|Stink bugs on my tomato|
Stink bugs this year destroyed most of Frank Gouin’s peach crop, so Frank’s going to take his chainsaw to his 128 peach trees.
Is that an overreaction to the stink-bug invasion?
Adrian Higgins, the Washington Post’s “On Gardening” columnist, told Frank story in Thursday’s edition. Frank is a horticulturist who has tended his orchard from Day One 20 years ago, when he started rootstock from seed and the next year grafted buds of his chosen varieties onto the rootstock seedlings. He’s been a realistic peach grower who been spraying his crop every 10 to 14 days to manage all sorts of pests and diseases.
And then came the stink bugs. In 2009 Frank lost about two percent of his crop. Last year he lost 10 percent. This year he lost 60 percent.
Higgins wrote: “Scientists are working hard to find a natural predator for the bug, but for Gouin, time has run out. After a lifetime of dealing with and beating pests, he is calling it quits. This winter, he will take a chainsaw to his 128 peach trees.”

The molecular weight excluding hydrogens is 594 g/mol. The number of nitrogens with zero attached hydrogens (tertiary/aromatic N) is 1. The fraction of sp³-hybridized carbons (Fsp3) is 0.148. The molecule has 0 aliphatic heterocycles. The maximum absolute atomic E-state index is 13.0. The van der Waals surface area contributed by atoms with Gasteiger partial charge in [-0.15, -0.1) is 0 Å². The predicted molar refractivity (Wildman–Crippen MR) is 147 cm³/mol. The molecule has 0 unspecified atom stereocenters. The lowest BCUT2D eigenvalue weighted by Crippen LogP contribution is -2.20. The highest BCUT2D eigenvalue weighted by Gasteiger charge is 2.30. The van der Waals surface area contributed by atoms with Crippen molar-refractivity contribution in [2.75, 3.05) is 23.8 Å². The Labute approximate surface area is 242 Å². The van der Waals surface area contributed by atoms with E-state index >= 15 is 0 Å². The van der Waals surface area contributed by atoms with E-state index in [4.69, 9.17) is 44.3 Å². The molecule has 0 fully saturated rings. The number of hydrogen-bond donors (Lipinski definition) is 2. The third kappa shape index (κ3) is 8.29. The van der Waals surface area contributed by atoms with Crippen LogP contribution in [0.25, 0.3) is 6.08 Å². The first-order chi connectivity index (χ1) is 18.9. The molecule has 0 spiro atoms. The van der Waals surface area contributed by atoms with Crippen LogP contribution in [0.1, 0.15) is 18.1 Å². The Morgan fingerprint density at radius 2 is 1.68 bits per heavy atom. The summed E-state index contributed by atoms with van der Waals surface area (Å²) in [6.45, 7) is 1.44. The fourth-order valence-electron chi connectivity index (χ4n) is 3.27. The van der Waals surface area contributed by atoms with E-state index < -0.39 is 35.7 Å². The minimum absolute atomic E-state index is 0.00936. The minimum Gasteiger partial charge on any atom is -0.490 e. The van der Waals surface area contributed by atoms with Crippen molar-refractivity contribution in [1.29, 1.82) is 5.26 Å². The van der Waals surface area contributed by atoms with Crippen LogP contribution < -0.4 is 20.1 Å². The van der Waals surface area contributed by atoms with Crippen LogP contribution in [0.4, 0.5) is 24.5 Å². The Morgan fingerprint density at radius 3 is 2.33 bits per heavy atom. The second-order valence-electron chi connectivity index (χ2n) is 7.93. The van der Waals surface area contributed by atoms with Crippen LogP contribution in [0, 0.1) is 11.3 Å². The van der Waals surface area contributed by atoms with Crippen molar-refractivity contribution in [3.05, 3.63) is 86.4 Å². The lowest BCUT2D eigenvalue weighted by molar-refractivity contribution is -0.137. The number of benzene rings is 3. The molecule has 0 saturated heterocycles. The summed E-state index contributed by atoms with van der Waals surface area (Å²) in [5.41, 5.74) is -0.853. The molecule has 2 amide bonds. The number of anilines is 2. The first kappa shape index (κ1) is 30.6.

And Frank isn’t alone. Recently one of my gardening friends announced, “I’ve had it. The stink bugs have destroyed everything. I’m not going to plant a tomato next year.” Others have told me that stink bugs have taken all the enjoyment and satisfaction out of vegetable gardening.
What to do, what to do, what to do? Fruit and grain growers face huge, if not potentially catastrophic, challenges. We consumers may see higher food prices and have new questions about pesticide residues in our food.
I haven’t surrendered. My tomato yield improved significantly this year because I periodically used a commercially available garden spray that kept the stink bugs largely, but not totally, off my growing tomatoes. I’m learning to share a little and don’t mind a few “pin pricks” or “dimples” or other evidence of stink-bug feeding on my tomatoes.
Please “take five” to read Adrian Higgins’ article about Frank Gouin and its short sidebar, “Beating the stink bugs.” CLICK HERE.